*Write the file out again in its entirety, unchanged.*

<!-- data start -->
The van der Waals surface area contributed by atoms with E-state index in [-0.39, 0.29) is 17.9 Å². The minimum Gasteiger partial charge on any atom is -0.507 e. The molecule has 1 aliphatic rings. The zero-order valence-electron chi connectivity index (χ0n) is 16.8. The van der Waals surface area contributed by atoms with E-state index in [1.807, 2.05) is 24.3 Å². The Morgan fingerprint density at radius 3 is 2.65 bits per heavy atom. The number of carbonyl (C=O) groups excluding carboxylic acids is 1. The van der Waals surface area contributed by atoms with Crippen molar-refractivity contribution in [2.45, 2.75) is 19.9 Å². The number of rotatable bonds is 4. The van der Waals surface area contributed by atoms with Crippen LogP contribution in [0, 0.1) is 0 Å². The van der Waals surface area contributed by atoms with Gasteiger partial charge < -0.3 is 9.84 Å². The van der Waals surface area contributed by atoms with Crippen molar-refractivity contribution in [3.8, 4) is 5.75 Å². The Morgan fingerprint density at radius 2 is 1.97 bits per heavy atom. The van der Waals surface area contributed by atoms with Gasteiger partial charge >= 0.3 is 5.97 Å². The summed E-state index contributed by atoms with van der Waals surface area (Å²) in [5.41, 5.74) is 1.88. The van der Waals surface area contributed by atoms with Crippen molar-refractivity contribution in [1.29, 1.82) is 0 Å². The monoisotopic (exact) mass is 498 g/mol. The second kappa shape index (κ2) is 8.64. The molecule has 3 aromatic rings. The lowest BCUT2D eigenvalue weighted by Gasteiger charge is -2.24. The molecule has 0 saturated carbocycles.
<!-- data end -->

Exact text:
The van der Waals surface area contributed by atoms with E-state index in [-0.39, 0.29) is 17.9 Å². The minimum Gasteiger partial charge on any atom is -0.507 e. The molecule has 1 aliphatic rings. The zero-order valence-electron chi connectivity index (χ0n) is 16.8. The van der Waals surface area contributed by atoms with E-state index in [1.807, 2.05) is 24.3 Å². The Morgan fingerprint density at radius 3 is 2.65 bits per heavy atom. The number of carbonyl (C=O) groups excluding carboxylic acids is 1. The van der Waals surface area contributed by atoms with Crippen molar-refractivity contribution in [2.45, 2.75) is 19.9 Å². The number of rotatable bonds is 4. The van der Waals surface area contributed by atoms with Crippen LogP contribution in [0, 0.1) is 0 Å². The van der Waals surface area contributed by atoms with Gasteiger partial charge < -0.3 is 9.84 Å². The van der Waals surface area contributed by atoms with Crippen molar-refractivity contribution in [3.8, 4) is 5.75 Å². The Morgan fingerprint density at radius 2 is 1.97 bits per heavy atom. The van der Waals surface area contributed by atoms with Gasteiger partial charge >= 0.3 is 5.97 Å². The summed E-state index contributed by atoms with van der Waals surface area (Å²) in [5.41, 5.74) is 1.88. The van der Waals surface area contributed by atoms with Crippen molar-refractivity contribution in [1.29, 1.82) is 0 Å². The monoisotopic (exact) mass is 498 g/mol. The second kappa shape index (κ2) is 8.64. The molecule has 3 aromatic rings. The lowest BCUT2D eigenvalue weighted by Gasteiger charge is -2.24. The molecule has 0 saturated carbocycles.